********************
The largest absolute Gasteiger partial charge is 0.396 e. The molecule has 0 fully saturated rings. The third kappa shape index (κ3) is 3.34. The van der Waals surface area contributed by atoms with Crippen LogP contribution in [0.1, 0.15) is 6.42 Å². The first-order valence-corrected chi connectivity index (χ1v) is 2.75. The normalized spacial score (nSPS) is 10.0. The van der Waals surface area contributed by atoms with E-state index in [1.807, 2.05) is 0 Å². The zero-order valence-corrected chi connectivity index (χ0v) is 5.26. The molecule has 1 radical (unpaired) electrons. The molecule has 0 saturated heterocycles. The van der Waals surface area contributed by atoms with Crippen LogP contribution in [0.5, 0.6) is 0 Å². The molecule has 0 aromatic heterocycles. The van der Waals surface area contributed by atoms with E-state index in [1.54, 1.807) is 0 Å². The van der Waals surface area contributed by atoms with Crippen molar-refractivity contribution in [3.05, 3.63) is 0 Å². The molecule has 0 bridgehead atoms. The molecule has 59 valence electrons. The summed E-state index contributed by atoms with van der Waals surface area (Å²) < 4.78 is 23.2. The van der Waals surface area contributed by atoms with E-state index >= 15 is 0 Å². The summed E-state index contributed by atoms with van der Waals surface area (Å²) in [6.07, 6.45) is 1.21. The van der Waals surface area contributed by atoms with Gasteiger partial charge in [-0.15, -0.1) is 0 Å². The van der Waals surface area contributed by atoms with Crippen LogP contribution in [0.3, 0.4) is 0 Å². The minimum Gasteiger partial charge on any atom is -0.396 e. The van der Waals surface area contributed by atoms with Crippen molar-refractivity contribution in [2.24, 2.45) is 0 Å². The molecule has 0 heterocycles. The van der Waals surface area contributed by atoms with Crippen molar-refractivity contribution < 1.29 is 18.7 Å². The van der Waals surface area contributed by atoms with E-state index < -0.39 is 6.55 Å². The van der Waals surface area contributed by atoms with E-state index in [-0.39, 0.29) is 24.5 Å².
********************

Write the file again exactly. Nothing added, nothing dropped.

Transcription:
The largest absolute Gasteiger partial charge is 0.396 e. The molecule has 0 fully saturated rings. The third kappa shape index (κ3) is 3.34. The van der Waals surface area contributed by atoms with Crippen LogP contribution in [0.1, 0.15) is 6.42 Å². The first-order valence-corrected chi connectivity index (χ1v) is 2.75. The normalized spacial score (nSPS) is 10.0. The van der Waals surface area contributed by atoms with E-state index in [1.807, 2.05) is 0 Å². The zero-order valence-corrected chi connectivity index (χ0v) is 5.26. The molecule has 1 radical (unpaired) electrons. The molecule has 0 saturated heterocycles. The van der Waals surface area contributed by atoms with Crippen LogP contribution in [0.5, 0.6) is 0 Å². The molecule has 0 aromatic heterocycles. The van der Waals surface area contributed by atoms with E-state index in [1.54, 1.807) is 0 Å². The van der Waals surface area contributed by atoms with Crippen molar-refractivity contribution in [3.05, 3.63) is 0 Å². The molecule has 0 bridgehead atoms. The molecule has 59 valence electrons. The summed E-state index contributed by atoms with van der Waals surface area (Å²) < 4.78 is 23.2. The van der Waals surface area contributed by atoms with E-state index >= 15 is 0 Å². The summed E-state index contributed by atoms with van der Waals surface area (Å²) in [6.07, 6.45) is 1.21. The van der Waals surface area contributed by atoms with Gasteiger partial charge in [-0.15, -0.1) is 0 Å². The van der Waals surface area contributed by atoms with Crippen LogP contribution in [0.3, 0.4) is 0 Å². The minimum Gasteiger partial charge on any atom is -0.396 e. The van der Waals surface area contributed by atoms with Crippen molar-refractivity contribution in [2.24, 2.45) is 0 Å². The molecule has 0 heterocycles. The van der Waals surface area contributed by atoms with Crippen molar-refractivity contribution < 1.29 is 18.7 Å². The van der Waals surface area contributed by atoms with E-state index < -0.39 is 6.55 Å². The van der Waals surface area contributed by atoms with E-state index in [-0.39, 0.29) is 24.5 Å².